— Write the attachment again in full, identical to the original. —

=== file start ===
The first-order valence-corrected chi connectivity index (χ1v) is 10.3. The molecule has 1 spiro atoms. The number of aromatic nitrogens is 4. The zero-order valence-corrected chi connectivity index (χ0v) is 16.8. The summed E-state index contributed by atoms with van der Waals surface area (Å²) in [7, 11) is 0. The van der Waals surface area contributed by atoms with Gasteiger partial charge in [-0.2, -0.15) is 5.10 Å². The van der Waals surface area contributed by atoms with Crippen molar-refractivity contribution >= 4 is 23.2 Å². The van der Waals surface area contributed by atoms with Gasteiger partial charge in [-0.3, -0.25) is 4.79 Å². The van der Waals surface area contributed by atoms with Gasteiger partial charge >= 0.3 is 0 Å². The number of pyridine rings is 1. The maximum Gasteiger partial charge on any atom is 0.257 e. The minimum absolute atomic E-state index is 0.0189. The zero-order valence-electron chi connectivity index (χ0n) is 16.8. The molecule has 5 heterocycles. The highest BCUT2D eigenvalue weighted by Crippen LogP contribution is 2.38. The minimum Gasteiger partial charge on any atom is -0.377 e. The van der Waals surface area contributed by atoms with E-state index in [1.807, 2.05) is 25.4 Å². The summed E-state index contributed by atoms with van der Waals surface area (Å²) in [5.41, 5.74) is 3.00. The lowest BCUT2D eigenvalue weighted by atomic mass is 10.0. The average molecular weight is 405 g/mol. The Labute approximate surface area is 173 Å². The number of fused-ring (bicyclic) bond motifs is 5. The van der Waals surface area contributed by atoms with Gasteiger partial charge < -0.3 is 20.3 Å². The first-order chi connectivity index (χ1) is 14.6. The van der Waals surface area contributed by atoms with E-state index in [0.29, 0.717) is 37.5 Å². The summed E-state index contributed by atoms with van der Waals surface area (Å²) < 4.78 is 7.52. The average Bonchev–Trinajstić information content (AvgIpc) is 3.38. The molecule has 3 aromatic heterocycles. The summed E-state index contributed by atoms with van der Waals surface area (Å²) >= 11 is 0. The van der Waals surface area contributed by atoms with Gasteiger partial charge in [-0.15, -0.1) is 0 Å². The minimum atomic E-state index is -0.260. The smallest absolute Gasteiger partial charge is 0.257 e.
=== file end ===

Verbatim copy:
The first-order valence-corrected chi connectivity index (χ1v) is 10.3. The molecule has 1 spiro atoms. The number of aromatic nitrogens is 4. The zero-order valence-corrected chi connectivity index (χ0v) is 16.8. The summed E-state index contributed by atoms with van der Waals surface area (Å²) in [7, 11) is 0. The van der Waals surface area contributed by atoms with Gasteiger partial charge in [-0.2, -0.15) is 5.10 Å². The van der Waals surface area contributed by atoms with Crippen molar-refractivity contribution >= 4 is 23.2 Å². The van der Waals surface area contributed by atoms with Gasteiger partial charge in [-0.3, -0.25) is 4.79 Å². The van der Waals surface area contributed by atoms with Gasteiger partial charge >= 0.3 is 0 Å². The number of pyridine rings is 1. The maximum Gasteiger partial charge on any atom is 0.257 e. The minimum absolute atomic E-state index is 0.0189. The zero-order valence-electron chi connectivity index (χ0n) is 16.8. The molecule has 5 heterocycles. The highest BCUT2D eigenvalue weighted by Crippen LogP contribution is 2.38. The minimum Gasteiger partial charge on any atom is -0.377 e. The van der Waals surface area contributed by atoms with E-state index in [1.807, 2.05) is 25.4 Å². The summed E-state index contributed by atoms with van der Waals surface area (Å²) in [5.41, 5.74) is 3.00. The lowest BCUT2D eigenvalue weighted by atomic mass is 10.0. The average molecular weight is 405 g/mol. The Labute approximate surface area is 173 Å². The number of fused-ring (bicyclic) bond motifs is 5. The van der Waals surface area contributed by atoms with Gasteiger partial charge < -0.3 is 20.3 Å². The first-order chi connectivity index (χ1) is 14.6. The van der Waals surface area contributed by atoms with E-state index in [0.29, 0.717) is 37.5 Å². The summed E-state index contributed by atoms with van der Waals surface area (Å²) < 4.78 is 7.52. The average Bonchev–Trinajstić information content (AvgIpc) is 3.38. The molecule has 3 aromatic heterocycles. The summed E-state index contributed by atoms with van der Waals surface area (Å²) >= 11 is 0. The van der Waals surface area contributed by atoms with Gasteiger partial charge in [-0.15, -0.1) is 0 Å². The minimum atomic E-state index is -0.260. The smallest absolute Gasteiger partial charge is 0.257 e.